Principal loses job for threat to student Her scare tactics exceeded bounds, school official says

November 07, 1998|By Liz Bowie and Stephen Henderson | Liz Bowie and Stephen Henderson,SUN STAFF

An East Baltimore principal has been forced out of her job for suggesting to an 8-year-old boy that his penis might be cut off if he did not stop making sexually explicit comments to his female classmates.

School officials say Colyn Harrington, the principal at Johnston Square Elementary School, intended to scare the boy and not physically harm him. But Harrington went too far, said the principal's supervisor, Barry Williams, when she had a janitor bring a dinner knife into her office and put it down on the desk in front of the boy.

Harrington, 63, left the building Monday and is on a leave of absence. She will retire later in the year and cannot return to city schools, school officials say.

The boy received psychological counseling and appears not to have suffered any long-term harm, according to school officials. "The child has an extremely good relationship with the principal, and the principal was using what she thought was old-fashioned scare tactics," Williams said.

Williams compared the principal's comment to other expressions such as, "I'm going to skin you alive."

Harrington declined to comment. "You can publish what you wish, but whatever you are publishing is inaccurate," she said earlier this week.

The janitor also declined to comment, saying that he had been told by school officials not to speak about the incident.

On Oct. 4, school officials allege, Harrington brought the child, a third-grader, into her office to discipline him for repeating a vulgar expression commonly used as an invitation to oral sex.

Harrington allegedly told the child that maybe if he didn't have a penis, he would not ask little girls to perform oral sex on him. Then a janitor walked into the room and placed a knife on the desk.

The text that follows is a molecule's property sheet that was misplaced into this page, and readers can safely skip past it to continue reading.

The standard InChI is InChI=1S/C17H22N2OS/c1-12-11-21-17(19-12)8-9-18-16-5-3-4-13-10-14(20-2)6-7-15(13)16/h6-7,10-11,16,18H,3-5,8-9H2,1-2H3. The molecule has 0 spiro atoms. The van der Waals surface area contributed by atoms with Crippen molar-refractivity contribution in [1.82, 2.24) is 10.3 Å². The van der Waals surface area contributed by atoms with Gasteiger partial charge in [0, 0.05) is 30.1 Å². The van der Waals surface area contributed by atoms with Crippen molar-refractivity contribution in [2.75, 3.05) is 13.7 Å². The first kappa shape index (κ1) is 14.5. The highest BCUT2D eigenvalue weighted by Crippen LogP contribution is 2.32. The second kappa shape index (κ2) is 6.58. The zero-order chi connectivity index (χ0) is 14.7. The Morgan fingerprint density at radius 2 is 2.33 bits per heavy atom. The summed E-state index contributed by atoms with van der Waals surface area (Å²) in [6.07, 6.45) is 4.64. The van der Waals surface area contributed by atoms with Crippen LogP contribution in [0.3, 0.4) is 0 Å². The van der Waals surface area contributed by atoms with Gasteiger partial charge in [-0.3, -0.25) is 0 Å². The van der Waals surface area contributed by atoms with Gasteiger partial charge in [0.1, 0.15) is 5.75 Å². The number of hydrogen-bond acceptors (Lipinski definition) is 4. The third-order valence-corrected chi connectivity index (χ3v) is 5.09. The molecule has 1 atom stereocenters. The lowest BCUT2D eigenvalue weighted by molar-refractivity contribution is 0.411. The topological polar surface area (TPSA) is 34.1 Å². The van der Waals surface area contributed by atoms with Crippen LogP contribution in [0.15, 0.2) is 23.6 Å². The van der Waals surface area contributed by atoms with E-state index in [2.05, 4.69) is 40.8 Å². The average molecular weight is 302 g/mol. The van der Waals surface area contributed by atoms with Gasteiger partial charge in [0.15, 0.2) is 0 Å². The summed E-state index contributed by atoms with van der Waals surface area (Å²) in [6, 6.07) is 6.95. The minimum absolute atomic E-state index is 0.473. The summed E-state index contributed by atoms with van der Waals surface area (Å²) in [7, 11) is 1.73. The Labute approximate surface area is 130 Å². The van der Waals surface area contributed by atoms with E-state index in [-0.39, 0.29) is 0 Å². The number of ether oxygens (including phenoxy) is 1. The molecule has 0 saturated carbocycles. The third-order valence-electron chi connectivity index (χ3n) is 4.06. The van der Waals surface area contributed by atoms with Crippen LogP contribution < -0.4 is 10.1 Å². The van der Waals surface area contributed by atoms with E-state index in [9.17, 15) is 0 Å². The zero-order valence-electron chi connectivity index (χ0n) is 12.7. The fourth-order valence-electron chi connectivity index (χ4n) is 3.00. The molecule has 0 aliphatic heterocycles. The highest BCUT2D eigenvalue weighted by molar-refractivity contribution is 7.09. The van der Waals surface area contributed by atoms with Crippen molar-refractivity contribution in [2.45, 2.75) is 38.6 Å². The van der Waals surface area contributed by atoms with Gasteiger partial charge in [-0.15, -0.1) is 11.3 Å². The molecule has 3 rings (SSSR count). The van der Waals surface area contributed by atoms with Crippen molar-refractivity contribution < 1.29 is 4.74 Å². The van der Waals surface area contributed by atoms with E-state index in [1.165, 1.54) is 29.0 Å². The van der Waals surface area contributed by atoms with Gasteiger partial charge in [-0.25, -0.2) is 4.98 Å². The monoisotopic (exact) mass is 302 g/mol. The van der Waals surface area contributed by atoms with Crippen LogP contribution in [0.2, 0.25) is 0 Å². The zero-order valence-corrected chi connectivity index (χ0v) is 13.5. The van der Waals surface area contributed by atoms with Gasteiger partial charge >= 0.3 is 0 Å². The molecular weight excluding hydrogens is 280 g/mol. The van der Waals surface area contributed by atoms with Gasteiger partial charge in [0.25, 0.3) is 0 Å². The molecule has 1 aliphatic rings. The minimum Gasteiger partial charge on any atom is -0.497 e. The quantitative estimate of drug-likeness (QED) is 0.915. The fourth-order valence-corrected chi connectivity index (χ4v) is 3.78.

While the boy was in her office, the principal called his guardian and told her what she was telling the boy.

Harrington never touched the knife on the desk.

A staff member at the school reported the incident to school officials, according to sources. Williams said he learned about the incident several days after it happened and immediately went to the school.

He had the boy, described as bright but from a troubled family, evaluated at a Johns Hopkins clinic for post-traumatic stress disorders. The child is undergoing counseling at a local mental health clinic.

"According to the psychiatric report, he is not suffering from post-traumatic stress," said Williams, the school's mid-city area executive officer. "He has been at school every day. He continues to be the same child he was."

After the incident, he saw the boy go up to the principal, give her a hug and then run off to class.

He said he left the principal in the school for nearly a month because he determined from interviews at the school and by watching the principal that no child was in "imminent" danger. He said he conducted a detailed investigation, interviewing people who witnessed or had heard about the incident and people who have known Harrington over the course of her career.

A 40-year veteran of the city schools, Harrington became the principal at Johnston Square last year. Williams said she was well-regarded there and appeared to have a good relationship with students.

School board member Ed Brody said he believed that Harrington had "made improper threats to a student." He said Williams "fully investigated the incident, gathered all the facts and recommended the appropriate action."

"There's nothing more to say than that," Brody said. "It has been handled."

School officials, however, did not tell other teachers or parents in the school about the incident. After Harrington left, Williams said, he met with the staff and told them that the principal was on leave and would be retiring. He gave no reason, saying it was a personnel matter he couldn't discuss.

He said he did not notify other parents because he believed the incident was an isolated one.

But John Gibbons, director of the University of Maryland's post-traumatic stress disorder clinic, said he would have talked openly about the event with faculty and informed parents by a letter.

"I would meet with the faculty and give them an explanation for what happened. Just to remove her and not talk about it is to say, 'Let's pretend it didn't happen,' " Gibbons said. "It's not great publicity, but you've got to deal with the issue."

Gibbons, a psychologist who works with children who have had traumatic experiences, said youngsters often have nightmares, develop a school phobia and become anxious.

Pub Date: 11/07/98

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